The Business Herald’s markets and banking reporter.

Traders brace for more volatility

Money traders monitor computer screens with the day's exchange rate near flags of United Kingdom and EU. Photo / AP
Money traders monitor computer screens with the day's exchange rate near flags of United Kingdom and EU. Photo / AP

Investors are bracing for more fall-out as trading resumes tomorrow after Britain's shock vote to leave the European Union sparked market chaos on Friday, evoking memories of the 1987 crash and Global Financial Crisis.

"I don't think it's going to be just one bad day and we move on," said JBWere investment strategist Bernard Doyle.

He said markets would remain volatile until there was more clarity around how the so-called Brexit process would play out.

"I would say this is going to be an at least four-to-six week period of markets trading nervously and finding lower levels."

Much uncertainty remains around Britain's political leadership, with Prime Minister David Cameron announcing on Friday that he will step down by October.

Meanwhile, Spanish voters were heading to the polls last night (NZ time) to vote in a general election.

Doyle said that when markets were trading on high valuations, like the S&P/NZX 50 is at present, the potential for them to experience dramatic sell-offs increased.

"As we saw in January and February, when valuations are high, shares can price lower very quickly."

However, he said the New Zealand market tended to be more insulated from global volatility than many of its larger counterparts overseas.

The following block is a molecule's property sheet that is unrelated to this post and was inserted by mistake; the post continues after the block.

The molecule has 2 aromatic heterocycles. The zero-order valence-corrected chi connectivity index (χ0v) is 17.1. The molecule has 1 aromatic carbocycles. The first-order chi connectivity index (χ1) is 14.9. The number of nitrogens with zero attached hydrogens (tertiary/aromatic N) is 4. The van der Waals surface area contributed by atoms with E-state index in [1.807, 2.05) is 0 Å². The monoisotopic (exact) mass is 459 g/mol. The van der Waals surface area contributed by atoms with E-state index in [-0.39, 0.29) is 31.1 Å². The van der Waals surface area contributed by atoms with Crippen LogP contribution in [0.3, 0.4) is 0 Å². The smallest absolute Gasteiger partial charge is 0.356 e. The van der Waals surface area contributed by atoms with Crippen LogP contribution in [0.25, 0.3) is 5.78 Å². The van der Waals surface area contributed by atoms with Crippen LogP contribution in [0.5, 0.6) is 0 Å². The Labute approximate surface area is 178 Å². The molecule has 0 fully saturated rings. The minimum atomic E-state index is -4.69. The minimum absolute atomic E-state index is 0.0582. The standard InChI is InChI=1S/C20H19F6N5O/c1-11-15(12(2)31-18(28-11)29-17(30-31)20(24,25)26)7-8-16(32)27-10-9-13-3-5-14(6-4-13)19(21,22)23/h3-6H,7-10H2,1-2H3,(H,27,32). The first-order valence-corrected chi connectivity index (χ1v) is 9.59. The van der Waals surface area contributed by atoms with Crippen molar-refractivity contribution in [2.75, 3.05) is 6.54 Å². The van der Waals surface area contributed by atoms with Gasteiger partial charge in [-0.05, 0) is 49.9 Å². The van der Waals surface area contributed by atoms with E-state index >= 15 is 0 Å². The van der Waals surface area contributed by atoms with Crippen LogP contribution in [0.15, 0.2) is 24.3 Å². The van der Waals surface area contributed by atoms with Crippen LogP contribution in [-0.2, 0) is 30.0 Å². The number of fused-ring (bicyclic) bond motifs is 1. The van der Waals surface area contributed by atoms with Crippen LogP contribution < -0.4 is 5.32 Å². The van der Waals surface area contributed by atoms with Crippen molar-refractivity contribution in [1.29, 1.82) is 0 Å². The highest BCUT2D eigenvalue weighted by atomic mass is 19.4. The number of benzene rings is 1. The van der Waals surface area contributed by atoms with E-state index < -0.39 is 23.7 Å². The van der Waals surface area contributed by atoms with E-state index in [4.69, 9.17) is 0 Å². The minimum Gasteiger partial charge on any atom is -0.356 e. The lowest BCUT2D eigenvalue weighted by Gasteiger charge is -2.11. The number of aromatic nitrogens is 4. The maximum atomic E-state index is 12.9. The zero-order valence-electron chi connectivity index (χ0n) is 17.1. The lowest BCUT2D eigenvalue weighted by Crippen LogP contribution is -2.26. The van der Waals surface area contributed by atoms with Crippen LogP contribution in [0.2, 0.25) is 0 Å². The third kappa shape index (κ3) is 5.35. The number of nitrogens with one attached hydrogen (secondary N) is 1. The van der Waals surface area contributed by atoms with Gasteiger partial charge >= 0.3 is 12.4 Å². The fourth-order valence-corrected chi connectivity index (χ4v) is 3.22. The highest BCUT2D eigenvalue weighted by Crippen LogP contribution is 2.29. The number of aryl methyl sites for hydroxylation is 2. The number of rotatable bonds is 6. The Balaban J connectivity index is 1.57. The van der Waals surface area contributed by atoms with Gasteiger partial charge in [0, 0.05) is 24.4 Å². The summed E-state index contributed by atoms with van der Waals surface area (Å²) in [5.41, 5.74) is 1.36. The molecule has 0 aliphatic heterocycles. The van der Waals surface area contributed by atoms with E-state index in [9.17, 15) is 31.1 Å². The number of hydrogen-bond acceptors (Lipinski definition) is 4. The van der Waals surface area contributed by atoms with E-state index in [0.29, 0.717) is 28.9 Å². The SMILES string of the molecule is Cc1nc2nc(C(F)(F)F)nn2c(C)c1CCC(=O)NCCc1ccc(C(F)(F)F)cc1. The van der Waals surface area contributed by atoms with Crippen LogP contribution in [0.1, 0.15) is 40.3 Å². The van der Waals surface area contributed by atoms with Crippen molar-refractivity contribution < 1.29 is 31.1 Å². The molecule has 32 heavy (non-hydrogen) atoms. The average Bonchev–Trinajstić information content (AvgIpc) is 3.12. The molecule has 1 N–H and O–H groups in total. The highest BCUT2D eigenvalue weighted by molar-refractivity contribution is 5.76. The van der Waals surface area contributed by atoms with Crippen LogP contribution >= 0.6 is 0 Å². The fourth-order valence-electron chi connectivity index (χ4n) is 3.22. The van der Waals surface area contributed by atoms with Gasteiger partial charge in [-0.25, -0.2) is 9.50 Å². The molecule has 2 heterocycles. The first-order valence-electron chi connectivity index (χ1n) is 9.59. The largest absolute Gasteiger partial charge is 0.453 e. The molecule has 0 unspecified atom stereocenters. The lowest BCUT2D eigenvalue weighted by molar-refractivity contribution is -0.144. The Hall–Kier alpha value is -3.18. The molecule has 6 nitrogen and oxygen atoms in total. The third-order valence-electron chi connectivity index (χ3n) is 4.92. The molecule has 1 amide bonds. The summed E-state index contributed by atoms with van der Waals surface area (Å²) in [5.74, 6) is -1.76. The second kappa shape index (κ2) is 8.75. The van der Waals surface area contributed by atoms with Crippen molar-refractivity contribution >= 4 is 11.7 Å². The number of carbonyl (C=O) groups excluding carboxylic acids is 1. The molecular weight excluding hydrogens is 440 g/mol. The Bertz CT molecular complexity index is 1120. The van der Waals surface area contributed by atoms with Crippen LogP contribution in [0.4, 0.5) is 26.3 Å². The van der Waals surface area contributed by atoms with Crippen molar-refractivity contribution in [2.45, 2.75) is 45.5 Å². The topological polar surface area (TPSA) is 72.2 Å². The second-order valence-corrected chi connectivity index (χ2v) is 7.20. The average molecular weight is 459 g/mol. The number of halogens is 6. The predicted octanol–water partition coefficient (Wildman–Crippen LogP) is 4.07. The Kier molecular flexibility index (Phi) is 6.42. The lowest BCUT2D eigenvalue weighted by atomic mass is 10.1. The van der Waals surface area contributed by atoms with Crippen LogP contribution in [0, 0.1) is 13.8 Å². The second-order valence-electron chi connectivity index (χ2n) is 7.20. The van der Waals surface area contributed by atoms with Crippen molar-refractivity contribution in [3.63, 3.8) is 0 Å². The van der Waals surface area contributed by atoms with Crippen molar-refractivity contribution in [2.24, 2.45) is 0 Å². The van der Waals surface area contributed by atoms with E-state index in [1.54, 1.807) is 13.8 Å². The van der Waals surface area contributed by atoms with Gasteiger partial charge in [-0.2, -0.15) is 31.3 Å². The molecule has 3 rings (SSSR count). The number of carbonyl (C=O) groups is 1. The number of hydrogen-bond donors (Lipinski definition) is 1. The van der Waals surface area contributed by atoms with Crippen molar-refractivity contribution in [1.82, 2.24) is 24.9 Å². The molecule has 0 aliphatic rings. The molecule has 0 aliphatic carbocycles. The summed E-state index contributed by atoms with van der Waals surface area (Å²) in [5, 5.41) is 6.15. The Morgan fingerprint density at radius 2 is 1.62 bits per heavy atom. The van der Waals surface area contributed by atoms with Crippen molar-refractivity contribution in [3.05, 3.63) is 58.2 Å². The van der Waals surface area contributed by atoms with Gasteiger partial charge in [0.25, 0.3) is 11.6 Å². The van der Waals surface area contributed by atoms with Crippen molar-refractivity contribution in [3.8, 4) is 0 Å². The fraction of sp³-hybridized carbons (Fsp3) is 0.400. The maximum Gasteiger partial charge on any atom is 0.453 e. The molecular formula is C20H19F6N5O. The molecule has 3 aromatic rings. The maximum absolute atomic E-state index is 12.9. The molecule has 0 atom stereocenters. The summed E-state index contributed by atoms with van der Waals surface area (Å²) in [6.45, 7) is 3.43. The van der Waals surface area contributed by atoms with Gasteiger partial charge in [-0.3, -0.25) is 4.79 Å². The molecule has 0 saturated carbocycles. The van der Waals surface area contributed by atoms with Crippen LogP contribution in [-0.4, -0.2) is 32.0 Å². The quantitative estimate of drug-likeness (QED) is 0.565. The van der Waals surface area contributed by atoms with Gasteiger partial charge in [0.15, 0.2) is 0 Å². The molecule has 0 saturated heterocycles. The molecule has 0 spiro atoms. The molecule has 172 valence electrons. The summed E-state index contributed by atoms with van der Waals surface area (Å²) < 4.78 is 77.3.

Britain's 52 per cent vote to leave the EU after 43 years in the union was not anticipated by markets, which rallied ahead of the referendum on expectations of a "remain" outcome.

The surprise result sent the British pound plunging to a 31-year low against the US dollar, while US$2 trillion was wiped off the value of global sharemarkets.

London's FTSE 100 index fell more than 8 per cent at the open on Friday before recovering, to close down 3.2 per cent, after Bank of England governor Mark Carney pledged to do whatever it takes to support the markets.

Investors dumped riskier assets such as shares while seeking refuge in the US dollar and other safe havens such as gold and US Treasury bonds.

The big British bank stocks took an epic battering, with Lloyds, Barclays and RBS dropping as much as 30 per cent, although they reclaimed nearly half those losses later in the day.

The S&P/NZX 50 closed down 2.3 per cent and Australia's S&P/ASX 200 fell 3.2 per cent.

Japan's Nikkei slumped almost 8 per cent, while France's Cac 40 fell 8 per cent and Germany's DAX plunged 6.8 per cent.

Across the Atlantic, Wall Street had its biggest sell-off in 10 months, with the S&P 500 dropping 3.6 per cent and the Nasdaq losing 4.1 per cent.

Craigs Investment Partners head of private wealth research Mark Lister said British shares didn't trade nearly as badly as they could have done on Friday.

"Surprisingly [the FTSE 100] actually posted a gain of 2 per cent for the week, and closed 4 per cent higher than where it fell to the previous week," he said.

Markets are now anticipating less chance of another near-term hike in interest rates by the US Federal Reserve.

"That's a positive in that it keeps markets supported but it's a negative in the sense that reasons for [not hiking] are negative," Lister said.

"I think we'd all like markets and the world economy to get back to normal."

- NZ Herald

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